In retrospect, Netanyahu achieved quite a bit in his battle against the Iranian nuclear project. The emphasis he placed on presenting a serious Israeli military option vis-a-vis the project, immediately after his return to power in 2009, did not necessarily persuade the Iranians, but it did upset the Americans. Without the threat of an Israeli attack in place, it’s doubtful that Obama would have set in motion the regime of international sanctions, which hobbled the Iranian economy, brought about the election as Iran’s president of the relatively moderate Hassan Rouhani and brought Tehran back to the negotiating table.

The final result that is emerging from these tremendous efforts is that Iran’s status as a nuclear-threshold state – that is, a year away from being able to manufacture a bomb (if Obama is right in his assessment) – will be regularized for a period of more than a decade under the agreement. That may be a far cry from what Netanyahu envisioned when he launched his struggle, but it’s not the end of the world. If Obama’s successors in the White House abide by the commitment to prevent Iran from acquiring nuclear weapons, the coming decade could well go by without any real change in the situation.

That looks like a better result than what could have been achieved by an Israeli attack on Iran, undertaken without an American green light. In the summer of 2012, at the height of the dispute in Israel over the possibility of an attack on Iran’s nuclear facilities, Haaretz reported on the defense establishment’s evaluation that such a move would delay Iran’s manufacture of a bomb by not more than a year or two – and that was without taking into account other ramifications of an attack, such as the possibility of an Iranian counter-attack on Israel, or the risk that Washington would not support Israeli efforts to prevent Iran’s rehabilitation of its nuclear sites following an uncoordinated attack.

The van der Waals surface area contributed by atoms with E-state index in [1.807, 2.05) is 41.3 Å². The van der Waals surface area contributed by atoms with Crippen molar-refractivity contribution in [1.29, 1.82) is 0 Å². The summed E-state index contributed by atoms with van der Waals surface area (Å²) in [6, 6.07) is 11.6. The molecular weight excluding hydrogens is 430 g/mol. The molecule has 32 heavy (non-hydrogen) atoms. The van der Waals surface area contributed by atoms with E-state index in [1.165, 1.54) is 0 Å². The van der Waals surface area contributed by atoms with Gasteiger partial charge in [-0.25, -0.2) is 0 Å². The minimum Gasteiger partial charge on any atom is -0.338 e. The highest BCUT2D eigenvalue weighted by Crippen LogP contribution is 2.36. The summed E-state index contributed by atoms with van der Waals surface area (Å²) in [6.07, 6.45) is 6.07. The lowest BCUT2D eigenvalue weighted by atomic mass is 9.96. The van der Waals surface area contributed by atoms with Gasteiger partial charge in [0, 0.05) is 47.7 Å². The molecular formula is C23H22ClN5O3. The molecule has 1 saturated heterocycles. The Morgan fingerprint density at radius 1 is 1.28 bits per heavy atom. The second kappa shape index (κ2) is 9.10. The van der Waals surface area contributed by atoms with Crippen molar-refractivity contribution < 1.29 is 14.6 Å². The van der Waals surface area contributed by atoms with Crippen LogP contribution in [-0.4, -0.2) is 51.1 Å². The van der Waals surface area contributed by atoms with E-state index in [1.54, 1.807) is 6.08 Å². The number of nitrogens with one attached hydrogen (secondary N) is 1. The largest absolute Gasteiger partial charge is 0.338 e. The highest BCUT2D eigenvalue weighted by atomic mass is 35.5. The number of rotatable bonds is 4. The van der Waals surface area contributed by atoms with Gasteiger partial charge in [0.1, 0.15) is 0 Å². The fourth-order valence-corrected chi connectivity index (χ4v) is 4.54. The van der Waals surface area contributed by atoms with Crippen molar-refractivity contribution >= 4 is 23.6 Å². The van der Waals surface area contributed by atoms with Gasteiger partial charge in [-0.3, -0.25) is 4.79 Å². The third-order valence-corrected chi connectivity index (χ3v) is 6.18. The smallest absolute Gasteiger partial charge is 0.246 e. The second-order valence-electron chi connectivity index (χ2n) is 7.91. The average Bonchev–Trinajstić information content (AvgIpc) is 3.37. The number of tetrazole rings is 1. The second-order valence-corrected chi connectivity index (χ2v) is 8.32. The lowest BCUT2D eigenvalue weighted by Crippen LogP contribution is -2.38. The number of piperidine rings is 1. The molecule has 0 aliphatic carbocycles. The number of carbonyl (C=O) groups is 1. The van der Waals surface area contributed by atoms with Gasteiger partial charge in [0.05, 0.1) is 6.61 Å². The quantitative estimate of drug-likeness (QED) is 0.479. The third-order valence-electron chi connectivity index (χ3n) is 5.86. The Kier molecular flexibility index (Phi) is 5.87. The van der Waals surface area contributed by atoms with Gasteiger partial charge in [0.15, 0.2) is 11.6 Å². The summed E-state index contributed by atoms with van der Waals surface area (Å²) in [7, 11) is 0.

A delay in lift-off

Netanyahu thus did not act in the military arena when he still had a practical opportunity to do so. Dagan, who retired as Mossad head in January 2011, about half a year after initial reports that Israel was considering an attack on Iran, referred to that period last week in an interview with the newspaper Yedioth Ahronoth. According to Dagan, the prime minister “wanted to go all the way,” but “all the professional bodies involved were against. Netanyahu would have had to take full responsibility for the decision He did not decide on an operation, for which he did not want to bear responsibility. In my whole life, I never saw him take responsibility for anything.”

Gantz, who, even out of uniform speaks as though he’s still wearing one, told Channel 2 this week that the attack plan never reached the stage of an operational order, or “lift off and fly,” in his words.

Dagan’s interviewers at Ahronoth, veteran journalists Nahum Barnea and Shimon Shiffer, added a new explanation for the decision to forgo an attack in the summer of 2012, the last date when such a decision was still practical and still being agonized over. Netanyahu, they wrote, was counting on a victory in November 2012 by the Republican presidential candidate, Mitt Romney, but Obama was reelected, and, after Rouhani was elected Iranian president in June 2013, he embarked on the negotiating track.

Today, too, even if the heads of Israel’s security branches share most of Netanyahu’s objections to the looming agreement, this is apparently not enough to prompt them to recommend a military attack now. Defense Minister Moshe Ya’alon, too, is more moderate than his predecessor, Ehud Barak, on this issue.